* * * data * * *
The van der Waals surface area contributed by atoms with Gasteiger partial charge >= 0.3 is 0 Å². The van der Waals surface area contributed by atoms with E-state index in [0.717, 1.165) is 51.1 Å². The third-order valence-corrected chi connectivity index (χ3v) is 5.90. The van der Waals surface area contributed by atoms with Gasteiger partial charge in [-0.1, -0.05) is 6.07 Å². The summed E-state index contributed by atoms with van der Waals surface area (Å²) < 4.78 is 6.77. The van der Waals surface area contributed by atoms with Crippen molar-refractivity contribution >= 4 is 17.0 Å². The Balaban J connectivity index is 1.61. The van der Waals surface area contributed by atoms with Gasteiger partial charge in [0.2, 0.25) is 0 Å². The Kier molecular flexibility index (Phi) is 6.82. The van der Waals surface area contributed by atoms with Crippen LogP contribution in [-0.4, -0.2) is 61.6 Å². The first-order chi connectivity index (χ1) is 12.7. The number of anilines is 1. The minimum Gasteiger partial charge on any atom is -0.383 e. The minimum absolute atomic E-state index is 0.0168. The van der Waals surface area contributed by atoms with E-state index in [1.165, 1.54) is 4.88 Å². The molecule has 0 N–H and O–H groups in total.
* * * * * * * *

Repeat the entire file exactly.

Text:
The van der Waals surface area contributed by atoms with Gasteiger partial charge >= 0.3 is 0 Å². The van der Waals surface area contributed by atoms with E-state index in [0.717, 1.165) is 51.1 Å². The third-order valence-corrected chi connectivity index (χ3v) is 5.90. The van der Waals surface area contributed by atoms with Gasteiger partial charge in [-0.1, -0.05) is 6.07 Å². The summed E-state index contributed by atoms with van der Waals surface area (Å²) < 4.78 is 6.77. The van der Waals surface area contributed by atoms with Crippen molar-refractivity contribution >= 4 is 17.0 Å². The Balaban J connectivity index is 1.61. The van der Waals surface area contributed by atoms with Gasteiger partial charge in [0.2, 0.25) is 0 Å². The Kier molecular flexibility index (Phi) is 6.82. The van der Waals surface area contributed by atoms with Crippen LogP contribution in [-0.4, -0.2) is 61.6 Å². The first-order chi connectivity index (χ1) is 12.7. The number of anilines is 1. The minimum Gasteiger partial charge on any atom is -0.383 e. The minimum absolute atomic E-state index is 0.0168. The van der Waals surface area contributed by atoms with E-state index in [1.165, 1.54) is 4.88 Å². The molecule has 0 N–H and O–H groups in total.